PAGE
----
Monday, March 12, 2012

Never Gonna Give Up.

One of the things I like about blogger is the "Stats" feature which, coupled with Google Analytics, allows me to see the reach I have. However, the one thing that all the bounce rates and click-thrus doesn't tell me is whether you, my dear readers, enjoy reading my blog. So, even though I've surmounted the fear that no one is reading, I am now struck by the fear that my ramblings may be contributing to what Chad Radford, Staff Music Writer at Creative Loafing, calls the "dumbing down effect" that he says plagues the internet.

Today, a respected acquaintance whom I asked to read this blog contacted me with a very heartening critique. She put into words some of my thoughts about what I'm doing here and rightly assessed that I might not even recognize the direction I'm going. Knowing that she enjoyed my post about Pintertest really made my day. So, just in case she's reading again today, I want to just say thank you.

Radio personality Myron "Magic" Gigger, during an interview on the future of media and how to break into it, once said: "Don't give up, don't be discouraged at all. Don't lose sight of the goal inside all the hard work it takes." Now, I'm still unsure of the goal of this blog but I do know all about putting in the hard work in the hopes of making something you love a success. I do love writing but—as many writers know—writing does not always love you back. Between late nights and long weeks of trying to figure out what to write and how to put ideas into words and the paranoia that no one reads blogs anymore (as several co-works remarked), all of this can take its toll.  But knowing that someone honestly enjoyed my work makes it all worth while.

Thursday, March 8, 2012

Who Wants to Buy Me the New iPad?

[Image Source:]
Let me just start by saying that I need to branch my news sources out from In my defense, however, they make it very difficult to do so with all their great articles and infographics. So when the new iPad debuted yesterday, where was the first place that I went to learn more? That's right friends and neighbors! Mashable. Check out their collection of articles [here] and tell me they aren't awesome.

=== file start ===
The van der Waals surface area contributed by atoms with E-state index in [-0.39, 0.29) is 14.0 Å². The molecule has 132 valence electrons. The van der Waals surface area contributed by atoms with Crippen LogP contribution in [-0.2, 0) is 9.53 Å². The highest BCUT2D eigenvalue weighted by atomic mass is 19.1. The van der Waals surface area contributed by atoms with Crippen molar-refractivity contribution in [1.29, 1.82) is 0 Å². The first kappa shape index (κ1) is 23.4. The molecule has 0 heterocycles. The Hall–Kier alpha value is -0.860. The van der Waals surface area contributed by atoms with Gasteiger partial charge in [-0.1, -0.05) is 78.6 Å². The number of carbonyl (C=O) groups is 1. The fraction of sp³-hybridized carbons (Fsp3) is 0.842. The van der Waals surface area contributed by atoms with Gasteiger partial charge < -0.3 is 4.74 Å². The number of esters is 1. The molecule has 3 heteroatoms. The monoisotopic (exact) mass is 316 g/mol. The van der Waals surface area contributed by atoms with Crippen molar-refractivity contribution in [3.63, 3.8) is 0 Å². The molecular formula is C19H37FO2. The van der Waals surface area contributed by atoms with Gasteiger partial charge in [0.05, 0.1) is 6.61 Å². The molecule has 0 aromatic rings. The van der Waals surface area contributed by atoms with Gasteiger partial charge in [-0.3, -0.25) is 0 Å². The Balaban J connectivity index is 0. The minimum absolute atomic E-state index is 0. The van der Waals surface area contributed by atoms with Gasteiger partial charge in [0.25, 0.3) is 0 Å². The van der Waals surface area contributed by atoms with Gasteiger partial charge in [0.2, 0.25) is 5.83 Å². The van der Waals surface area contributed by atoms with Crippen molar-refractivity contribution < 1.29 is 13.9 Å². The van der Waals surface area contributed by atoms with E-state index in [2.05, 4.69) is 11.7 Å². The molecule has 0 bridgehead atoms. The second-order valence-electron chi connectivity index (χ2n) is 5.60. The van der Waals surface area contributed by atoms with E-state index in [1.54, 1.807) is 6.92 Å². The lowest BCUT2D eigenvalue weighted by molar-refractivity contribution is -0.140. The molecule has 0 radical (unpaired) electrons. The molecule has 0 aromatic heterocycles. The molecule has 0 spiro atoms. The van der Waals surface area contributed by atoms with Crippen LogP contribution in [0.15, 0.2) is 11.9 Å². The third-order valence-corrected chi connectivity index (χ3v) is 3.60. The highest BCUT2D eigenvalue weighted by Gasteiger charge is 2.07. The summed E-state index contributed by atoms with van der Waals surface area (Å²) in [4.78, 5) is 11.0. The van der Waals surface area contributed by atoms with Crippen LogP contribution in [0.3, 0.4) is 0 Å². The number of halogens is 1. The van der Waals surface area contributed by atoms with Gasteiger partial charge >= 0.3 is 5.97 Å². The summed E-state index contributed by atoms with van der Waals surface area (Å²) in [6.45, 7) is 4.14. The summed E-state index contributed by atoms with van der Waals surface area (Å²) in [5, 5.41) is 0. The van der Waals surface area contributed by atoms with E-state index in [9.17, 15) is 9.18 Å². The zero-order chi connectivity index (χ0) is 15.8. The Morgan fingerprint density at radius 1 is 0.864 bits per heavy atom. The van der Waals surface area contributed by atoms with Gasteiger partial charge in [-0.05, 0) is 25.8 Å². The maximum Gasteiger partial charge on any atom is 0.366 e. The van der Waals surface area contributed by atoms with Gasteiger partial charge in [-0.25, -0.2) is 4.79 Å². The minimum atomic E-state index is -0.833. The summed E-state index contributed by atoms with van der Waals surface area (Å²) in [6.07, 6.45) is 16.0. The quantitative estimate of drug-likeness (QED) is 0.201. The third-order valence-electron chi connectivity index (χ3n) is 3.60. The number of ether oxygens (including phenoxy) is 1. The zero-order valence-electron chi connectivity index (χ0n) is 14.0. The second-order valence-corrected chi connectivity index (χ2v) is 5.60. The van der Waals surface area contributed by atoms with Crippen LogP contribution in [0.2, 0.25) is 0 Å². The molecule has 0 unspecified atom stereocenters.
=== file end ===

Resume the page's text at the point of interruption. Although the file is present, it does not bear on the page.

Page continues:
Anyways. How was the iPad announcement for you yesterday? Were you disappointed like some? Blown away, like others? Or are you like me: going through a roller-coaster of emotions, one minute making a list of items to eBay so I can afford one, the next trying to justify the cost of buying one on the March 16th release date, then trying to find reasons why I shouldn't start camping out now at the local Apple Store?

When the iPad 2 came out last year, I barely batted an eye. Don't get me wrong. My wet dreams had wet dreams for an iPad. The thing is: when the original iPad came out, I could not afforded one. Then before I knew it, the iPad 2 landed on store shelves and the last of the old iPads were gone. I was impressed by the fact that the iPad 2 now had a camera (two in fact), but honestly, that was enough to rope me in. They were dismal at less than a mega-pixel. Despite the faster processor and increased RAM, both the original and the iPad 2 were virtually the same. [See chart below.]  It still was only, at most, 3G capable and the screen resolution was the same. Also, I already began to hear rumors of bugs in the operating system. I suspected that, just as the iPhone 4GS and 3GS were released to improve upon the 4G and 3G models, newer units coming off the production line would have these issues addressed. If nothing else we might get a "iPad 2s" in the near future, if not the iPad 3 outright, if we wait just a little longer. So I waited.